5 Cool Places in Washington State That You Haven’t Heard of

September 25, 2019

Whether you are a seasoned traveler or a homebody in need of adventure, there are many places you’ve probably never been to before. So on your next family outing or romantic getaway, why not go somewhere unique?

We’ve compiled a list of five cool places in Washington state you’ve probably never heard of. These hidden gems are sure to give you the adventure to remember. Keep reading to find your next adventure!

Visit These Cool Places in Washington State!

1. Soap Lake

Soap Lake is no ordinary lake! You can visit this attraction to hike, swim or kayak. However, you might miss the main attraction—the lake. Soap Lake has one of the highest mineral counts in the world. The lake is home to 23 different minerals that have healing effects on the body.

Whether you decide to take a dip in the water or lather yourself with its mud, the minerals can rejuvenate your skin and improve skin conditions such as psoriasis and eczema. In addition, high mineral content can improve arthritis symptoms and aid bacterial and fungal infections. Whether you want a natural treatment for a condition or you simply want to relax at a luxury natural spa, Soap Lake is the place for you!

Moreover, when you visit Soap Lake, you can stay at Soap Lake Resort. To complement the healing effects of the lake, the resort promotes a holistically healthy lifestyle. They do this by providing healthy menu options, outdoor activities, and plenty of relaxation. Book your stay at this cool place in Washington state today!

2. Maryhill Stonehenge

Maryhill Stonehenge by Shawn Stilwell licensed by CC BY-NC 2.0

Stonehenge dates back over 5,000 years and is one of the best known ancient wonders of the world! However, the famous structure resides all the way in England. Nonetheless, Washington State is home to its own rendition of Stonehenge. Maryhill Stonehenge was completed in 1918 and depicts a full-size replica of the original ancient structure.

While England’s Stonehenge is severely eroded with many stones missing, in Maryhill, you have the chance to experience Stonehenge as it would have looked 5,000 years ago! The only discrepancies are

the concrete used to hold the stone together, the three-degrees positioning difference, and a five-degree difference in latitude.

However, this structure wasn’t built just for ancient history’s sake. Maryhill’s Stonehenge is actually the nation’s first World War I memorial, representing the nation’s heroism and peace.

3. International Peace Arch

Peace Arch International Park by Jasperdo licensed by CC BY-NC-ND 2.0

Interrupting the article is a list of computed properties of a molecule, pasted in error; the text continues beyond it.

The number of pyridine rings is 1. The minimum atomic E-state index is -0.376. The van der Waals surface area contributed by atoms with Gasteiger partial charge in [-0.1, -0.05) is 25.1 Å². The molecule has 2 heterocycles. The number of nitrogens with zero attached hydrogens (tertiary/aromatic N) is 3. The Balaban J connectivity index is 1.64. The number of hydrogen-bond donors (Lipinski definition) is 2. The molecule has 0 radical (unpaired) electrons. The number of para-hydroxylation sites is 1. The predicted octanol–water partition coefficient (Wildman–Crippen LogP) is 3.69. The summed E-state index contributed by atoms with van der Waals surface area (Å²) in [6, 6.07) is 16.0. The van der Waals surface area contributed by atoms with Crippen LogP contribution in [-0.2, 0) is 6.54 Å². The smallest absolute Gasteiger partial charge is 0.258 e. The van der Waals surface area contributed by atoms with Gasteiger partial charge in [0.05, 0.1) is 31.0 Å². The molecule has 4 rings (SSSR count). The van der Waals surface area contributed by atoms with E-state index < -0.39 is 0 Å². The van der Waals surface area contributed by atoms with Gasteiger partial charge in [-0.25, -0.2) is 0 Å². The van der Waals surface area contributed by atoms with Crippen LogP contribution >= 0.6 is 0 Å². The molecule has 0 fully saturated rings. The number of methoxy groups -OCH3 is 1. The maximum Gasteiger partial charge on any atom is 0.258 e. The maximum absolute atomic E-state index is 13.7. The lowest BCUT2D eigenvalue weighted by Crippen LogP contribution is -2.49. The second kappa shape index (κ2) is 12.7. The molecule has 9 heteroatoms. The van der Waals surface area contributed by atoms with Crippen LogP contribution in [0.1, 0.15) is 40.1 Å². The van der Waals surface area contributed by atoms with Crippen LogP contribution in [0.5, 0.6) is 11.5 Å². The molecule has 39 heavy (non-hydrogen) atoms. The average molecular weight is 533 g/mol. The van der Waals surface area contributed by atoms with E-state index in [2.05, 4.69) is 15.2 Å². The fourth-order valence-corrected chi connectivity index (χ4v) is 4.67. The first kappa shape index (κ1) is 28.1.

Have you ever wanted to stand in two countries at once with no passport?

The International Peace Arch on the border between Canada and Washington is just the place!. The area may look like a typical park if you happened to pass through. However, the south side of the park is owned by Washington State Parks and the northern half is owned by British Columbia Provincial Historic Places.

The 67-foot white arch at the in the middle of the park was erected to honor the centennial of when the treaties were signed as a result of the War of 1812. Take a stroll through the lush gardens, manicured lawn, and fun playground. Just make sure you exit through the entrance you came in from! Otherwise, you’ll end up in another country!

4. Blue Lake Rhino Cave

Photo courtesy of historylink.org

Just 25 miles north of Soap Lake is the amazing Blue Lake Rhino Cave.

About 15 million years ago, a rhinoceros died and its body floated upside down in a shallow lake until molten basalt rock flowed into the water and settled around it. As basalt continued to flow down the river, it built up layers on top of the rhino and preserved its form. In 1935, a group of friends was exploring the area when they came upon the oddly-shaped cave.

Eventually, a plaster mold was made of the cave to determine the size and shape of the animal. Currently, the mold is on display in Burke Museum, as well as a replica of the rhino-shaped cave.

However, you can visit the original location of the unique cave in Grant County.

5. Light Rail’s “Lightsticks”

Photo courtesy of blog.echelon.com

Daydreamers, beware! If you happen to ride the Seattle light rail under Beacon Hill, you might think you are hallucinating.

Artist Bill Bell created a two-mile-long LED light display in the dark tunnel. These lights flash at one-thirtieth of a second, creating images of playing cards, naval signal flags, insects, and words. This marvel is a unique combination of art and science. If you dose off, you might just miss it!

Plan Your Visit Today!

With so many cool places in Washington state to see, a grand adventure is surely awaiting you! Plan your visit to Soap Lake Resort or one of these other awesome locations today to get started!